The financial market is usually divided into two sub-markets:
- primary market (i.e., where the issue of financial instruments takes place);
- secondary market (i.e., where these instruments are traded after being issued).
We think about the primary market as the aggregate of trades in which investors underwrite financial instruments (bonds, stocks, etc.) at issue date, actually giving cash to the issuers.
An issue of financial instruments can take place via different techniques. The most important are:
- auction mechanism;
- capital increase;
- underwriting via syndicated counterparties.
With an auction, financial instruments are assigned to investors according to their underwriting proposals. Usually, the quantity of instruments is fixed, whilst the underwriting price is subject to variation according to the demand/offer mechanism. Focusing on the Italian financial market, we have two types of auctions for government bonds:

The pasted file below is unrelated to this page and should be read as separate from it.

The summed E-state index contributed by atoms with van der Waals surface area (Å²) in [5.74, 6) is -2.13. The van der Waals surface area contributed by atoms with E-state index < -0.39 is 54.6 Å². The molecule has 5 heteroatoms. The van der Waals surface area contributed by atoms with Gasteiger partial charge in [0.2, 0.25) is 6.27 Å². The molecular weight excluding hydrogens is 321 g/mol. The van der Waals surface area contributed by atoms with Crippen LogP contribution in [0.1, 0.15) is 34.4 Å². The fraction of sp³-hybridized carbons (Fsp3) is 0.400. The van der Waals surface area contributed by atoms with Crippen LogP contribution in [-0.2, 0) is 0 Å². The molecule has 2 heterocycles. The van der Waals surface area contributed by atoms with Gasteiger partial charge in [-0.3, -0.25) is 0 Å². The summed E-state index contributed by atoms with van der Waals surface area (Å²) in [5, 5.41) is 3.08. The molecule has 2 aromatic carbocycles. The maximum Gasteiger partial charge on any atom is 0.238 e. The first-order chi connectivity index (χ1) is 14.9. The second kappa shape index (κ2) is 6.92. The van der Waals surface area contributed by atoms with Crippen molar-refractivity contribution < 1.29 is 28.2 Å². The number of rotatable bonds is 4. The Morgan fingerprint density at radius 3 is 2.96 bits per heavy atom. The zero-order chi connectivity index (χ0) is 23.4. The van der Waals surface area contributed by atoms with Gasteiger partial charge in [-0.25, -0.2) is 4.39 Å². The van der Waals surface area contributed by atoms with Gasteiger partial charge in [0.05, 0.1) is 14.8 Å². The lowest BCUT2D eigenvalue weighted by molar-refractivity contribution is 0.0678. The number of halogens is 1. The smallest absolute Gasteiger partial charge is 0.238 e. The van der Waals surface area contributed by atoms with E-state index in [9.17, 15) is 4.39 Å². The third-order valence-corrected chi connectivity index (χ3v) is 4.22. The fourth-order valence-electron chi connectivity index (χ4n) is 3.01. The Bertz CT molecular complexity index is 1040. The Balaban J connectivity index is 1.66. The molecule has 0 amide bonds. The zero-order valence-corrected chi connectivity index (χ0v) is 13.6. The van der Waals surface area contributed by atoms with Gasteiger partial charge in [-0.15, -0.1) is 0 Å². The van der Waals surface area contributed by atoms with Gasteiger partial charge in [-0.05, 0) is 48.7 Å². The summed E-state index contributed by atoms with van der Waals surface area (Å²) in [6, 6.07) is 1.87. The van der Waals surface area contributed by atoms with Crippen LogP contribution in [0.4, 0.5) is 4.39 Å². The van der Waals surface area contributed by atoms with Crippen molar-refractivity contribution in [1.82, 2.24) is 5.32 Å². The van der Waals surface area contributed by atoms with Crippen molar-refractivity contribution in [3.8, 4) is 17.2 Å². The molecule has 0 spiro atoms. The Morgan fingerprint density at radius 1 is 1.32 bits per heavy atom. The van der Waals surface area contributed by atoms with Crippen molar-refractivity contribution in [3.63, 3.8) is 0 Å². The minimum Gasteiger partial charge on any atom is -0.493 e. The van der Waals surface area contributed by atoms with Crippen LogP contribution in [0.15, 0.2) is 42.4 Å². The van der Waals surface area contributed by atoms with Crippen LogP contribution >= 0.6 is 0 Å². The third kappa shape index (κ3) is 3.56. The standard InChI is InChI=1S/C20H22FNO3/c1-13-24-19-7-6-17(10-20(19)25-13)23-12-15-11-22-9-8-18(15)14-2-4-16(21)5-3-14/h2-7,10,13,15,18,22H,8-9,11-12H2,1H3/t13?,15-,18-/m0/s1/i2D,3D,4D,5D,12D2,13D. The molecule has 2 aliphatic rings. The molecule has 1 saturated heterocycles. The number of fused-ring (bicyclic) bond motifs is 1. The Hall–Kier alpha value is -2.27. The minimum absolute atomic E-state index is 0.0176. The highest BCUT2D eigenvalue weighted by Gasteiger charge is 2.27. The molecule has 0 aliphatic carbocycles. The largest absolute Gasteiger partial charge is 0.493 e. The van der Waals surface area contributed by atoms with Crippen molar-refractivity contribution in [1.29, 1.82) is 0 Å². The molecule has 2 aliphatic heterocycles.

- marginal auction (for all the Italian govies with the exception of BOTs);
- competitive auction (only for BOTs).
With a capital increase, stocks are issued and primarily offered to current shareholders of the company (pro quota according to the number of shares hold by each one).
Focusing on the Italian experience, we distinguish between capital increases:
- for free (when the new shares are offered for free to the shareholders, without any payment);
- with payment of a specific price;
- mixed (i.e., partially for free and partially against the payment of a certain price).
With the underwriting through syndication, the issuer gives a mandate to set up the issue to a group of counterparties in order to reach the highest number of investors. This technique is mainly adopted by issuers different from the government (banks, corporations, etc.).
Editor: Ugo TRENTA

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